Monday, January 5, 2009

Carrie Pollack

Abbreviated Natural Experience, 2004, oil on canvas, 18" x 18"

Just a little while back, I posted a few works by Carrie Pollack from Call & Response, which featured some other artists who have appeared here. I've since gotten to see more of her works and had the chance to do an interview with her. See her website here and the interview below. Also make sure to check out her new works in Perception as Object, which opens this Thursday, the 8th at Monya Rowe Gallery.

JL: The most impressive aspect of your work is its understated quality. They are often simple, precise, with minimal color. There seems to be a singular idea explored and they rarely have an all-over or painterly quality. If just hearing this description, one might think the works are literal or obvious, but they aren’t. Is this something that emerges with deliberation or is it more of an intuitive response to a source?

CP: I think (and hope) it is a bit of both. My goal is to make a painting with as little as possible, almost stopping short to keep it open. I want them to be quiet, slow and a little unclear. I think when this happens it becomes more of a conversation then a statement, maybe somewhere in-between deliberation and intuition. I react to specific things in the world. These things have similar qualities so the choice of source is deliberate. Once I have this catalogue of images I know I want to work with I just sit and look at them for weeks. Through the looking at these images I begin to see other things at play, I think I am intuitively responding and arranging images at that point.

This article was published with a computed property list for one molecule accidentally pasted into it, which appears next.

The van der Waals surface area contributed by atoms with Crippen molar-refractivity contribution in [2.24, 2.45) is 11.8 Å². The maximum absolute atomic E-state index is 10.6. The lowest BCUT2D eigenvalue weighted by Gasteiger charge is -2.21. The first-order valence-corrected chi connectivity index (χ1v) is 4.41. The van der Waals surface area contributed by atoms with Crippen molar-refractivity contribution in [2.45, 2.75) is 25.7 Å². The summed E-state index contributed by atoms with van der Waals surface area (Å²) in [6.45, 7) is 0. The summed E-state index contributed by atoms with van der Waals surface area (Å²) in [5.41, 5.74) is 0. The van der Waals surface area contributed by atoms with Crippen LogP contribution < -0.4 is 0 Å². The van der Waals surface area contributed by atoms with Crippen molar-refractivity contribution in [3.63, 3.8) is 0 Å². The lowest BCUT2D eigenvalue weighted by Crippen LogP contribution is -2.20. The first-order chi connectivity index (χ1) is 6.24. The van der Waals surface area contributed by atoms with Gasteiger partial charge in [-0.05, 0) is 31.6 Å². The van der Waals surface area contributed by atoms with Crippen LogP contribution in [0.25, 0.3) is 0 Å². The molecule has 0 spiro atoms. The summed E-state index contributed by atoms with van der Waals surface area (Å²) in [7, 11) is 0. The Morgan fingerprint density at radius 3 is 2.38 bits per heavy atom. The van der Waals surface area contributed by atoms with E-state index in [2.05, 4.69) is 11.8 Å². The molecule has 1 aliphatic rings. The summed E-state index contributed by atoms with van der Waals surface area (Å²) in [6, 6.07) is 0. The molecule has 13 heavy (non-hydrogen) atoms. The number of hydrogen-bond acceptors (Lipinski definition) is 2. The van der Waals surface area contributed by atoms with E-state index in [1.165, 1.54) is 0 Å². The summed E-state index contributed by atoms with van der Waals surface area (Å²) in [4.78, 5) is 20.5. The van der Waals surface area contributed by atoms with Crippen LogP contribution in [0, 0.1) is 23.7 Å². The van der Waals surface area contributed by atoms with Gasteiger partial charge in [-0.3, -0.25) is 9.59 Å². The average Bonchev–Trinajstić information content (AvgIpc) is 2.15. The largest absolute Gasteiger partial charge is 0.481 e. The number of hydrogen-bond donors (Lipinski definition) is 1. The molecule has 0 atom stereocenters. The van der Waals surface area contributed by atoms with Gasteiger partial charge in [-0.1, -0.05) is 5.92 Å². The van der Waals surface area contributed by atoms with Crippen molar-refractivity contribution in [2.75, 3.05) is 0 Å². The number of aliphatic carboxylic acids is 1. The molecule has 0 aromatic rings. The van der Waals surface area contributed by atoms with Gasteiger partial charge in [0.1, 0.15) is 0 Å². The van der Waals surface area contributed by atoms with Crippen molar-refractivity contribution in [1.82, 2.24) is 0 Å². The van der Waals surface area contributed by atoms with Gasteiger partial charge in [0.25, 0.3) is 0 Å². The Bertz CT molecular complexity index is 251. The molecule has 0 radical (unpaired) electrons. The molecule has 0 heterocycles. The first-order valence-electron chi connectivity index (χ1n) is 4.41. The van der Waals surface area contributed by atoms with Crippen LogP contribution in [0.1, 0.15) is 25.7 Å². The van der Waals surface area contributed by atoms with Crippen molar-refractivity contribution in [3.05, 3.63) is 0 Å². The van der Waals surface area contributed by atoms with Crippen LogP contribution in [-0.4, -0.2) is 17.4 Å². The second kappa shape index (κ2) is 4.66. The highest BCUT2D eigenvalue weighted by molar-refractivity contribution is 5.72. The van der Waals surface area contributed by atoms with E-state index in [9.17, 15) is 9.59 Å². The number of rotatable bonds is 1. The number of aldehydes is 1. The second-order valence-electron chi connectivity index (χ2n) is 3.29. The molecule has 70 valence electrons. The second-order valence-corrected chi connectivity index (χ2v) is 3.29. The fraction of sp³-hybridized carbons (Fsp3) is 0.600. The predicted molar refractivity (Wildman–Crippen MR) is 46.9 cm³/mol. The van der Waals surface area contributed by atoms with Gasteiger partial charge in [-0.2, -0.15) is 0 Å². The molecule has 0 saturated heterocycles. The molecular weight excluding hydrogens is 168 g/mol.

JL: What is you’re impression of these 2004 works, looking back at them now?

CP: They seem far away. I think they contain the same thinking but the new works are made from looking at my own photos and the older work was made by using found images. I have more of a personal relationship with the source I use now and that seems important at the moment. I think I was really trying to make a good painting then and now I am more interested in making a painting that might be a good painting.

Cloud, 2008, oil and pencil on canvas, 16" x 20"

JL: Since the two earlier works, you have developed a kind of “frame” around your images where parts of the canvas are left blank. What purpose do you see this serving, if any?

CP: My work always seemed to be like a small snapshot of something larger, or a close up of something that extends outside of the painting. With the newer paintings I wanted to play with that idea of the edge, or alluding to something happening that you couldn’t see.